As an intermittent stage performer, I am sometimes asked by people I meet if I have ever been naked on stage. No matter how many times I hear it, I am always taken aback by this. I guess I expect questions like, “What shows have you done?” or “What’s your favorite role you’ve ever played?” But instead, there are evidently some that are curious if I’ve ever co-starred with Bullwinkle.
I’m not sure what drives someone to ask a borderline inappropriate question that I find irrelevant to my stage experience. Don’t get me wrong, I’m not offended. It’s just that if we’re going to talk about me (my favorite subject), I’d rather mention how I was once nominated for an Ostrander (just…once) or about I worked with my first professional theater group at the age of 11. To me, asking an actor if they’ve ever slung schlong on stage is like asking an office admin if they ever photocopied their ass or if a cop ever killed anyone in the line of duty. They treat it like it’s taboo, a dirty little secret side of performing that you’re not really supposed to talk about.
I can’t help but wonder if my response to this question is an attempt to indirectly gauge my personal character, assuming I’m a hedonist, exhibitionist, or pervert if I’m willing to bear my balls to strangers for the price of admission. Or do they believe that wagging my wanger under hot stage lighting makes me a more dedicated artist?
Despite their reason, I always answer, “No.” The most nude I have ever been on stage is a jockstrap in one production and a pair of nearly (okay, almost completely) see-through, pink bikini briefs in another (both for the same theater company). Did I hesitate to strut about wearing so little? Absolutely not. Walking around in your underwear (or jockstrap) in a controlled environment where you pretend to be somebody else is much different than, say, walking around in your underwear (or jockstrap) during Southern Decadence being yourself. Being unclothed on stage is a perfect way to force yourself into character, in my opinion. Desperate to forget you are standing in front of hundreds of people without clothes will certainly force your mind into focusing on your character and the story you are telling.
However, I have been completely nude in film. I was 28. A director saw my performance in BENT and asked if I would be interested in bringing a small role to life in his movie (the working title was Matchmaker). It was my first little, local, indie film in which I had ever participated so of course I said, “Yes.” So I asked for a copy of the script and told him I would be in touch.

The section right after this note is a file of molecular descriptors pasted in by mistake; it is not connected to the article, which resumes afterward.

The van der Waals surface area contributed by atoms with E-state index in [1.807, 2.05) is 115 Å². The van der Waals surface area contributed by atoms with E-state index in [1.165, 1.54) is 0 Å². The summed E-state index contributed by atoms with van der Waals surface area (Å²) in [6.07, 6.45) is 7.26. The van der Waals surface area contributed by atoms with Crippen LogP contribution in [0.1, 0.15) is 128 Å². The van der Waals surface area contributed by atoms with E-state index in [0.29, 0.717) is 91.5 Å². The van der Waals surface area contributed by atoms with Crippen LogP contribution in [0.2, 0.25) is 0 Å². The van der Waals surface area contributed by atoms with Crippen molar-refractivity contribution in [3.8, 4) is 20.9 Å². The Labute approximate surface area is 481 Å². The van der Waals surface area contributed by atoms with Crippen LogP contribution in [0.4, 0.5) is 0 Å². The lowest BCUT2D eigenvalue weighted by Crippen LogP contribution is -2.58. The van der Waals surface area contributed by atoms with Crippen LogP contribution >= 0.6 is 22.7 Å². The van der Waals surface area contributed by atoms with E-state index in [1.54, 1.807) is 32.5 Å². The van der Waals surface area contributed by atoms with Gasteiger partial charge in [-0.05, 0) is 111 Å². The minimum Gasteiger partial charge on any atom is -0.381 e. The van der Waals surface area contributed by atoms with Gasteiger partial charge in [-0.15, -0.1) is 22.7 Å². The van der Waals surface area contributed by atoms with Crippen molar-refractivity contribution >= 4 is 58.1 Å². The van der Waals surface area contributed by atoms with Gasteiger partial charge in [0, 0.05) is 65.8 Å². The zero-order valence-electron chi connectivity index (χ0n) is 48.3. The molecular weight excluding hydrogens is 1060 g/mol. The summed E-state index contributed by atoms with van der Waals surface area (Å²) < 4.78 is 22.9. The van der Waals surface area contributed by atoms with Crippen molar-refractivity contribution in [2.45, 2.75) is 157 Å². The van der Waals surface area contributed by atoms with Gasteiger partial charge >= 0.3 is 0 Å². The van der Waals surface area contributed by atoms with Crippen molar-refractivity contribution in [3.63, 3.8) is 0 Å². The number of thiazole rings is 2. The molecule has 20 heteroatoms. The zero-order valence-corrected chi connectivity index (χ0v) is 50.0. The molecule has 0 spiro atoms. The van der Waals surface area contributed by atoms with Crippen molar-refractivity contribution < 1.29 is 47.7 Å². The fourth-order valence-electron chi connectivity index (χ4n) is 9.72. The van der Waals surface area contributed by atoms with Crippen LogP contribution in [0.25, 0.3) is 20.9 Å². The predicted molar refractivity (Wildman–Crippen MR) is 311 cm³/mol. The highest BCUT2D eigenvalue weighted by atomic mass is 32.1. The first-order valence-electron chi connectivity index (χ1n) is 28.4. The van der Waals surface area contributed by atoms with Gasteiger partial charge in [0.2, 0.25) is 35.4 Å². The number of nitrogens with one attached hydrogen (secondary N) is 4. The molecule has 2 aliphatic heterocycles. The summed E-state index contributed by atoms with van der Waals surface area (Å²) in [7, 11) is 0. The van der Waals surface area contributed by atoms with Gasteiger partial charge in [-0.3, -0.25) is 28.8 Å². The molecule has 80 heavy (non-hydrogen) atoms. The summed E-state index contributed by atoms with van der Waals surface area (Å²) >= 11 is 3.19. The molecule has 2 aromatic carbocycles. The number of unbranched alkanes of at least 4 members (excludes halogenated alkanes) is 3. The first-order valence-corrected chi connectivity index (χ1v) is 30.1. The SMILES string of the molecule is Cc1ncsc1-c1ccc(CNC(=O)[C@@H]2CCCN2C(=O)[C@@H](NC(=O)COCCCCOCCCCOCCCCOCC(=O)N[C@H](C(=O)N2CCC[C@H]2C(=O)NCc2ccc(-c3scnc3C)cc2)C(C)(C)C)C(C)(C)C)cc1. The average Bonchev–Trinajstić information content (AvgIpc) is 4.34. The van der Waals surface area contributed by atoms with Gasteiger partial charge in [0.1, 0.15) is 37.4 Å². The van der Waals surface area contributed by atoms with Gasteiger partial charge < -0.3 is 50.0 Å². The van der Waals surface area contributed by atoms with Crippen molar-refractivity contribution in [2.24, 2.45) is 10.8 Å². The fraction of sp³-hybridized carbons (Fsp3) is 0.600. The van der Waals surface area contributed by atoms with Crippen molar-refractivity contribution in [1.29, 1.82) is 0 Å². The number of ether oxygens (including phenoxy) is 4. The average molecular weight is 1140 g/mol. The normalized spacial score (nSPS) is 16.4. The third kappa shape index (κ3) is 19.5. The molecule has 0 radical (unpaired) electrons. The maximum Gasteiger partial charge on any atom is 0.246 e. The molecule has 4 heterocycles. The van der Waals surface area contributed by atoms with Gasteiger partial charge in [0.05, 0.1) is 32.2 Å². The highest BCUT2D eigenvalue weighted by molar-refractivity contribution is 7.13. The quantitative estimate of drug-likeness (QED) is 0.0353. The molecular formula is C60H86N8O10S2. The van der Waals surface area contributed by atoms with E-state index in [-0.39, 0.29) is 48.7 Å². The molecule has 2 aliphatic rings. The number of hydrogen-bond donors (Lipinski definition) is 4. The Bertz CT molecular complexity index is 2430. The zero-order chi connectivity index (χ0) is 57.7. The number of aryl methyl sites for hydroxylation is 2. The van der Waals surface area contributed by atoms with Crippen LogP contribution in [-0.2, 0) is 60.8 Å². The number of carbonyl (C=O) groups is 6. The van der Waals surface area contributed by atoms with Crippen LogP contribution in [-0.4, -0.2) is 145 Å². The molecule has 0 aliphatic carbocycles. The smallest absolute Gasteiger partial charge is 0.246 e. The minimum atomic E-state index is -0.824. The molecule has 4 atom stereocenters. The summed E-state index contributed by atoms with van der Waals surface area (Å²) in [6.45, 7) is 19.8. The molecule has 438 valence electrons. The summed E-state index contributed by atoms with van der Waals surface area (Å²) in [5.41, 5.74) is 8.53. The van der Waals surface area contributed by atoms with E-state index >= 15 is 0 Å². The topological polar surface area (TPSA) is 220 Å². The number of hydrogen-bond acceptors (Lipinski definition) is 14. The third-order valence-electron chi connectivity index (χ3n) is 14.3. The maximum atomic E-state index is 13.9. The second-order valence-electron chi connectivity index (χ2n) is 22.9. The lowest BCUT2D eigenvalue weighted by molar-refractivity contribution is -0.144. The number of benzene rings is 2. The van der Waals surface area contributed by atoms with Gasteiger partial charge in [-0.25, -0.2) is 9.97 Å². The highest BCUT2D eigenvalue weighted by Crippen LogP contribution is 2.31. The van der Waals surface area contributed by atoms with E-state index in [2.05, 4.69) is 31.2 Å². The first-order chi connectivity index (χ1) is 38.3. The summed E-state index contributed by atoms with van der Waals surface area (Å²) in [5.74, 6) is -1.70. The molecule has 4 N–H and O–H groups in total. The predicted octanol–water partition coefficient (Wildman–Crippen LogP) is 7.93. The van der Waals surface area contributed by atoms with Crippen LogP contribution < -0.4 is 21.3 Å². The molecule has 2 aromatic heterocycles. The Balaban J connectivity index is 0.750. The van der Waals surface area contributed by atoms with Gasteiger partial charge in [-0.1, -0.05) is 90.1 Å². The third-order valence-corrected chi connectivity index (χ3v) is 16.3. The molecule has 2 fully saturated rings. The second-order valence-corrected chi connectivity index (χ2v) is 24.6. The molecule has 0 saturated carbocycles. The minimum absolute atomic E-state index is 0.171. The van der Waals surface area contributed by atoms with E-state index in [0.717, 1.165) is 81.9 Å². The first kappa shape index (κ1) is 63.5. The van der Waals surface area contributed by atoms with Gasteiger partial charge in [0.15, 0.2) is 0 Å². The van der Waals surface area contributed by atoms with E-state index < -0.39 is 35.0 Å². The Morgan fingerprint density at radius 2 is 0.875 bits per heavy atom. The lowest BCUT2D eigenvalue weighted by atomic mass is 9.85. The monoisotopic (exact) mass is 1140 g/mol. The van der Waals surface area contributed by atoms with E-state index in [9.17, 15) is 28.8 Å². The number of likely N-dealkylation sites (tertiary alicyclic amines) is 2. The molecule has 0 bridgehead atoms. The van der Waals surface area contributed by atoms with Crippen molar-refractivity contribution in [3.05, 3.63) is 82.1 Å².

About a week later, I called Director and said, “I want to play Dog Man.”
There was a moment of silence that I believe can be described as stunned. He replied, “What? Are you sure? I was thinking of you more in the role of Michael.”
“No. I want to do Dog Man. It’s a much better character.”
“But…you do realize this character is completely naked, right? I mean, completely.”
“Yeah. You made that pretty clear in your script.”
“I wasn’t going to ask ANYBODY to do that role. I figured I would just do it myself.” He almost sounded relieved.
“Now you don’t have to,” I said, and as simple as that, the role was mine.
On the day of the shoot, I sat in a makeshift dressing room near the closed set dressed in a white terrycloth robe. My chin was tilted up towards the light to allow the makeup lady a chance to provide final touches. When they called me to the set about an hour later, I walked on with my oversized stuffed lamb and dropped my robe. The stuffed animal was a personal touch inspired by my mother’s shih tzu that had a penchant for dry humping a small (and eventually crusty) stuffed elephant during any occasion (when conducted during dinner, it was almost like a free floor show – a dirty dinner theater, if you will).
The shoot lasted maybe six hours. That’s six hours of complete nudity in front of one director, five crew members, and one other actor (all straight men), and not once did I feel uncomfortable. The nudity involved in the character I played was not intimate or sexual. It was just…nude.
Matchmaker never saw the light of day (rumor has it that the leading actor from Nashville and the director had a falling out), so I never saw the footage in context to the story. But I have never regretted it. As a matter of fact, I keep a framed photo from the set over my office desk at home as a reminder of what you can accomplish when you don’t allow silly hindrances such as modesty or shame to get in your way.
Would I ever accept a role that requires full-frontal nudity on stage? I’m not sure. I’ve never considered it, really. I guess if the role is right, I wouldn’t be opposed to it, but I would certainly want to ensure that Partner is okay with it (he wasn’t a part of my life during Dog Man), and no close family or co-workers would be allowed to see the show, and I would have to trust and respect the director/theatre company. Just be sure to give me at least six months to get into shape again. My 41-year-old body doesn’t rebound like it used to.
How far would you strip down for art? Do you think it’s more challenging for a woman to be naked on stage than a man? Are you more apt to attend live theater if the show contains nudity?
by Cary Vaughn (2014)